Notifications can give people timely and important information, whether the device is locked or in use. For example, notifications can signal when a message arrives, an event is about to occur, new data is available, or there’s a status change.

A partial screenshot of the Lock Screen on iPhone on which two notifications appear. The top notification is from Calendar and reads Team Breakfast Apple Park. The second notification is a Messages communication notification from a contact named Sara Tyler that reads Hey! Do we have everything we need for the party on Friday?

People appreciate receiving a notification for something they care about, but they don’t always appreciate being interrupted. To help people manage the overall experience, you need to get permission before sending any notifications; the system lets people change this decision — and adjust alert styles, previews, and Siri interactions — in Settings > Notifications. People can also silence all notifications (except for government alerts in some locales) in Settings > Focus.

For developer guidance, see UserNotifications.

Helping People Manage Notifications

In iOS 15 and later, people can make fine-grained adjustments to notification behavior by specifying delivery times and setting up a Focus. Delivery scheduling lets people choose whether to receive notification alerts immediately or in a summary that’s delivered at times they choose. A Focus helps people filter notifications during a time period they define for an activity like sleeping, working, reading, or driving.

People identify the contacts and apps that can break through a Focus to deliver notification alerts. In a Work Focus, for example, people might want to receive alerts from work colleagues, family members, and work-related apps as soon as notifications arrive. People might also want to receive all Time Sensitive notification alerts during a Focus. A Time Sensitive notification contains essential information people appreciate getting right away.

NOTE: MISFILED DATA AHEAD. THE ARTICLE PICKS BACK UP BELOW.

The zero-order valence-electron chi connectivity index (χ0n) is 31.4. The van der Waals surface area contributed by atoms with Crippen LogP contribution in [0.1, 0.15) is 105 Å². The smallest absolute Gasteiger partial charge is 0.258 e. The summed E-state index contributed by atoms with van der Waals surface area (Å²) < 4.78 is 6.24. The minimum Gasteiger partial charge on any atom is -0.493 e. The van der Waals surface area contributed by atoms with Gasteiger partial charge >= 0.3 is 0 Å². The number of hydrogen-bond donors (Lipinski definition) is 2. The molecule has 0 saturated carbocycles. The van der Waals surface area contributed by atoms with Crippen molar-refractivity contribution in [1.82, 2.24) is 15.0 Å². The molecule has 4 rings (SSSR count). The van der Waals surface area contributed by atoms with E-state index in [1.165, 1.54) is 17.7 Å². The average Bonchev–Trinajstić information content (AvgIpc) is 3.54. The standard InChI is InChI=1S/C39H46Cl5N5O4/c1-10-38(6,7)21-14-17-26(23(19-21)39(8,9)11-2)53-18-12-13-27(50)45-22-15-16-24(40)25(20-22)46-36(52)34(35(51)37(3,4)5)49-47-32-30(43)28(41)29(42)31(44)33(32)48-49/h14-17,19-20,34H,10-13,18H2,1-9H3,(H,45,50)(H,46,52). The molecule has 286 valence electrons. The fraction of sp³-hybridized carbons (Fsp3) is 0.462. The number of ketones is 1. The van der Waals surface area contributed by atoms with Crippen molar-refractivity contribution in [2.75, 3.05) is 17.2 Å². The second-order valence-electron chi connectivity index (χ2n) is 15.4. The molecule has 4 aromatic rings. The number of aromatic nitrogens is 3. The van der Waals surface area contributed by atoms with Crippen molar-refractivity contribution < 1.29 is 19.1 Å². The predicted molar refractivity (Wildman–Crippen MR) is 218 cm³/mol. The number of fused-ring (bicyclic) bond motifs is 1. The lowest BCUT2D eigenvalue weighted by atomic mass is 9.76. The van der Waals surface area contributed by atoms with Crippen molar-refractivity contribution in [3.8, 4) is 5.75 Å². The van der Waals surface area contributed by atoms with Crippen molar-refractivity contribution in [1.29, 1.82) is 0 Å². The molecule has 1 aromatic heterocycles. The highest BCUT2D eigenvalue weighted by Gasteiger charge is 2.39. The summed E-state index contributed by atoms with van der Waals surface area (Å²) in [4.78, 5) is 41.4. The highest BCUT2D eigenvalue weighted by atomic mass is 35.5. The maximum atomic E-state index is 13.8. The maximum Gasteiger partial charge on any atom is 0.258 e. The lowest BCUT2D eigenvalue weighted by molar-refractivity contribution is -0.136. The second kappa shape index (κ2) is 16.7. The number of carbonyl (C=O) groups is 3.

IMPORTANT Even though a Focus might delay the delivery of a notification alert, the notification itself is available as soon as it arrives.

To support these behavior customizations, you first identify the types of notifications your app can send. If your app supports direct communications — like phone calls and messages — you use communication notifications; for all other types of tasks, you use noncommunication notifications. To support communication notifications, you adopt SiriKit intents, which means people can use Siri to customize notification behaviors; for developer guidance, see INSendMessageIntent and UNNotificationContentProviding.

You specify a system-defined interruption level for each noncommunication notification your app can send. The system uses the interruption level to help determine when to deliver the alert; when a communication notification arrives, the system uses the sender to determine when to deliver the alert.

The system defines four interruption levels for noncommunication notifications:

  • Passive. Information people can view at their leisure, like a restaurant recommendation.
  • Active (the default). Information people might appreciate knowing about when it arrives, like a score update on their favorite sports team.